IBM, Cisco target remote storage

IBM Corp. and Cisco Systems Inc. announced earlier this month an agreement to jointly offer open storage networking solutions.

The deal expands on a previous strategic alliance between the two companies and enables IBM to offer Cisco’s MDS 9000 line of high-end SAN (storage area network) switches for storage networks, including the Cisco MDS 9509 Multilayer Director, Cisco MDS 9216 Multilayer Fabric Switch and allied modules.

The deal highlights both companies’ efforts to tap into the nascent data-intensive computing space. According to IBM, the agreement allows the Armonk, N.Y.-based company to reach new customers, including those in telecommunications and firms involved in fibre channel and IP storage area networks.

Brantz Myers, national enterprise marketing manager for Cisco Systems Canada in Toronto, said the deal offers mid- to large-sized Canadian companies access to secure, scalable and highly available remote storage at new price points.

“In the past, for example, where a bank that wanted to build a remote data centre with remote storage in a event of a (disaster)…you want a remote mirrored facility,” Myers said, adding that this type of infrastructure has traditionally been cost-prohibitive to most organizations.

“The cost of having remote storage (is) very high,” Myers said.

Next-gen multilayer switches largely solve that issue. “You get the cost-effectiveness that in the past was unavailable without costs associated with dedicated fibre and point-to-point,” Myers continued.

“This switch brings the storage network to those networks and then the service providers can provide the appropriate network to carry that network traffic to remote sites.”

The Cisco switch, like models from competitors including Brocade

Communications, McData and Inrange Technologies, is authorised to work with

IBM’s family of disk and tape storage products, including Enterprise Storage System (“Shark”), its midrange FastT systems and Tivoli Storage Area Network Manager.

Most of Cisco’s business is tied to networking equipment that uses TCP/IP

networking, the technology the Internet uses. But through its acquisition of

Andiamo, Cisco obtained high-end networking products that can use the Fibre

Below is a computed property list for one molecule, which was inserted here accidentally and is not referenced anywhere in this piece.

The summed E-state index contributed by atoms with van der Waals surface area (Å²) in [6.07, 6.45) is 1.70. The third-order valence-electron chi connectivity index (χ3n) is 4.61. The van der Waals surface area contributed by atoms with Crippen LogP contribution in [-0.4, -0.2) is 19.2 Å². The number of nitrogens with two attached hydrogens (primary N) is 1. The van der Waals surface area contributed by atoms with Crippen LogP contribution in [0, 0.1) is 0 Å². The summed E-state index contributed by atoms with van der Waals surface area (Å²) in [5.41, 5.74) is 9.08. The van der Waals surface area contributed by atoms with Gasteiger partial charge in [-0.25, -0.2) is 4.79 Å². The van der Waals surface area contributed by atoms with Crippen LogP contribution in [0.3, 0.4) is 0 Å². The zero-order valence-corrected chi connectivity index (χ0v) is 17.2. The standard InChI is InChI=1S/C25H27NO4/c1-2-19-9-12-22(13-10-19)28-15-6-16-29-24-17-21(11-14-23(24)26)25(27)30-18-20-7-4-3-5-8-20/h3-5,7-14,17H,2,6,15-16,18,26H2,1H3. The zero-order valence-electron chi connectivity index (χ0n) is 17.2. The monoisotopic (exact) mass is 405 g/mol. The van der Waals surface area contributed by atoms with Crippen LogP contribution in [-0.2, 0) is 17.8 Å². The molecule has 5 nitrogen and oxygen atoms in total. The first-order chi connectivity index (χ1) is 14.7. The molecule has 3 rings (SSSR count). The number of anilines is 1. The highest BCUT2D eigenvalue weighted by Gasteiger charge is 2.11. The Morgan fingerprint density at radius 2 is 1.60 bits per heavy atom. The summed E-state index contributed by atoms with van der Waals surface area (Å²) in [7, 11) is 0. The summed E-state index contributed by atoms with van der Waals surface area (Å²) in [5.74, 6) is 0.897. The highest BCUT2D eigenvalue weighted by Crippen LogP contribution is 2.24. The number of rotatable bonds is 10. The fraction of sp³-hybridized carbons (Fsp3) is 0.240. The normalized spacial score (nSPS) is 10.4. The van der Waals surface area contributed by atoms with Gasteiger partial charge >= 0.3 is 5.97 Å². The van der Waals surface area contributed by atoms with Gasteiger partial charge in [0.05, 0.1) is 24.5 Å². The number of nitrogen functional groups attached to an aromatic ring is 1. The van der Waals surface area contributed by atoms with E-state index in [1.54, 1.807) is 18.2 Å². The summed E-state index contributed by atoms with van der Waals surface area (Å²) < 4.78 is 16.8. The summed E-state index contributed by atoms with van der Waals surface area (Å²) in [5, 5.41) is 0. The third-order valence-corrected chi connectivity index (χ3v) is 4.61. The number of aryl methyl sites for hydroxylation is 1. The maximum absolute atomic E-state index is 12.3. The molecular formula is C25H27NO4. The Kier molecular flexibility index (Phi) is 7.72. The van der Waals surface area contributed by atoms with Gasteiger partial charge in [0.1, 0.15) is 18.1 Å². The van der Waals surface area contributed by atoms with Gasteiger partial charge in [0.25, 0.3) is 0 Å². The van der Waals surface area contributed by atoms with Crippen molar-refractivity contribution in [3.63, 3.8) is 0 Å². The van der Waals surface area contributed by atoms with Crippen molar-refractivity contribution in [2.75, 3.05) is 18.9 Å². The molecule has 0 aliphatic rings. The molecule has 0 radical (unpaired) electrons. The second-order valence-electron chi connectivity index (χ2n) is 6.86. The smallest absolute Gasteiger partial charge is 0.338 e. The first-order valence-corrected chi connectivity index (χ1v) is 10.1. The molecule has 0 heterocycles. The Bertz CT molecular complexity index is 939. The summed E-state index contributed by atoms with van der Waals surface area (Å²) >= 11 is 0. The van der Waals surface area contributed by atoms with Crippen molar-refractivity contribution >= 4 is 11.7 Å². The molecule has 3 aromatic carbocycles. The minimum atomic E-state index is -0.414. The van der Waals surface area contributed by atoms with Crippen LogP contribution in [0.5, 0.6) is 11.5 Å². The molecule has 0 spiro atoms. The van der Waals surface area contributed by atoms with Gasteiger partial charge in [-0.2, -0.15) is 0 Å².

Channel networking standard used in SANs.

Cisco’s New Venture Group initially set up Andiamo, recruiting Cisco and

other employees in 2000. The company acquired Andiamo in August 2002.

The offerings will be IBM-branded and are tentatively slated for release by the end of March, Myers said.

IBM hardware and Tivoli software customer Elana Samuels, president of Toronto-based data storage service provider (SSP) Storagepipe Solutions Inc., noted that with prices slowly coming down and speeds coming up, storage is becoming a lot more attractive to enterprises.

“When we purchased our infrastructure, we would have liked to purchase a Cisco (product) but it wasn’t part of IBM’s package at that point. We tried to stay as close to an IBM solution as we could have, so when we review our requirements next time around it would be nice,” Samuels said. “Companies have brought a lot of storage and are having trouble managing it all – replicating data is a great option if you can afford it,” Samuels said. “The costs of managing this data is often more than the cost of the hardware itself.”

The fact that storage costs are high isn’t lost on Guy Poirier. The IT assistant director for the Computing and Communications Services department at the University of Ottawa noted the institution’s heterogeneous desktop and server environment copes with more than 53 million files and approximately 130GB of new information every 24 hours.

Storage needs are growing, Poirier noted, adding that in the past year storage needs rose 70 per cent. “We’re constantly getting new desktops…therefore we need more centralized space for backups and restores,” Poirier said.

– With files from IDG News Service

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